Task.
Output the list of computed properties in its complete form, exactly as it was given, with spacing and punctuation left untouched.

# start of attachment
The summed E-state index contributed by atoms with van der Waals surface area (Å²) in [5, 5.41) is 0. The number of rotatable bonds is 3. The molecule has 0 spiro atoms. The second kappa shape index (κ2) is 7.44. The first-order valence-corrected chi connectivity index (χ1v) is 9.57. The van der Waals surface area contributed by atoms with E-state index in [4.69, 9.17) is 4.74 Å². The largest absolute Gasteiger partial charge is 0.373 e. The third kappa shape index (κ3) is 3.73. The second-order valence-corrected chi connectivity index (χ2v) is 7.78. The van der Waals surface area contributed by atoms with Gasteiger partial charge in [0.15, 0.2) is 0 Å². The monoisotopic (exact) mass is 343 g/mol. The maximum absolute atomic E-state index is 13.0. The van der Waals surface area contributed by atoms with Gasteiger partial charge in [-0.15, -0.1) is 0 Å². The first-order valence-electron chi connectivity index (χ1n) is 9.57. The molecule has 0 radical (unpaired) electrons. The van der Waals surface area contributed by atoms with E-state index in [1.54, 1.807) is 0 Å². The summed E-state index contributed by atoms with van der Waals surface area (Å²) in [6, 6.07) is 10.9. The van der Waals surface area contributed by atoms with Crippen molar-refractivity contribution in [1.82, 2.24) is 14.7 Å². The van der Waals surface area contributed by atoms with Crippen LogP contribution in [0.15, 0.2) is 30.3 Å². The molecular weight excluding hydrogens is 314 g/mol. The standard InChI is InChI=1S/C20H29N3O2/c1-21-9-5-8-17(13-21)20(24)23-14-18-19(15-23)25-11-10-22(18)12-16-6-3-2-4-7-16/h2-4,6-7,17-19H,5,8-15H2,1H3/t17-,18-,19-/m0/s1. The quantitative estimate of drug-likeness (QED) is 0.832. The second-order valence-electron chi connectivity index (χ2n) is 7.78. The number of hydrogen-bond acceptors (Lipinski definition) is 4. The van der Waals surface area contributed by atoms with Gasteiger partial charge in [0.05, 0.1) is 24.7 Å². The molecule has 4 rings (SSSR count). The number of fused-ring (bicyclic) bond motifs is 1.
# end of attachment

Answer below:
The summed E-state index contributed by atoms with van der Waals surface area (Å²) in [5, 5.41) is 0. The number of rotatable bonds is 3. The molecule has 0 spiro atoms. The second kappa shape index (κ2) is 7.44. The first-order valence-corrected chi connectivity index (χ1v) is 9.57. The van der Waals surface area contributed by atoms with E-state index in [4.69, 9.17) is 4.74 Å². The largest absolute Gasteiger partial charge is 0.373 e. The third kappa shape index (κ3) is 3.73. The second-order valence-corrected chi connectivity index (χ2v) is 7.78. The van der Waals surface area contributed by atoms with Gasteiger partial charge in [0.15, 0.2) is 0 Å². The monoisotopic (exact) mass is 343 g/mol. The maximum absolute atomic E-state index is 13.0. The van der Waals surface area contributed by atoms with Gasteiger partial charge in [-0.15, -0.1) is 0 Å². The first-order valence-electron chi connectivity index (χ1n) is 9.57. The molecule has 0 radical (unpaired) electrons. The van der Waals surface area contributed by atoms with E-state index in [1.54, 1.807) is 0 Å². The summed E-state index contributed by atoms with van der Waals surface area (Å²) in [6, 6.07) is 10.9. The van der Waals surface area contributed by atoms with Crippen molar-refractivity contribution in [1.82, 2.24) is 14.7 Å². The van der Waals surface area contributed by atoms with Crippen LogP contribution in [0.15, 0.2) is 30.3 Å². The molecular weight excluding hydrogens is 314 g/mol. The standard InChI is InChI=1S/C20H29N3O2/c1-21-9-5-8-17(13-21)20(24)23-14-18-19(15-23)25-11-10-22(18)12-16-6-3-2-4-7-16/h2-4,6-7,17-19H,5,8-15H2,1H3/t17-,18-,19-/m0/s1. The quantitative estimate of drug-likeness (QED) is 0.832. The second-order valence-electron chi connectivity index (χ2n) is 7.78. The number of hydrogen-bond acceptors (Lipinski definition) is 4. The van der Waals surface area contributed by atoms with Gasteiger partial charge in [0.05, 0.1) is 24.7 Å². The molecule has 4 rings (SSSR count). The number of fused-ring (bicyclic) bond motifs is 1.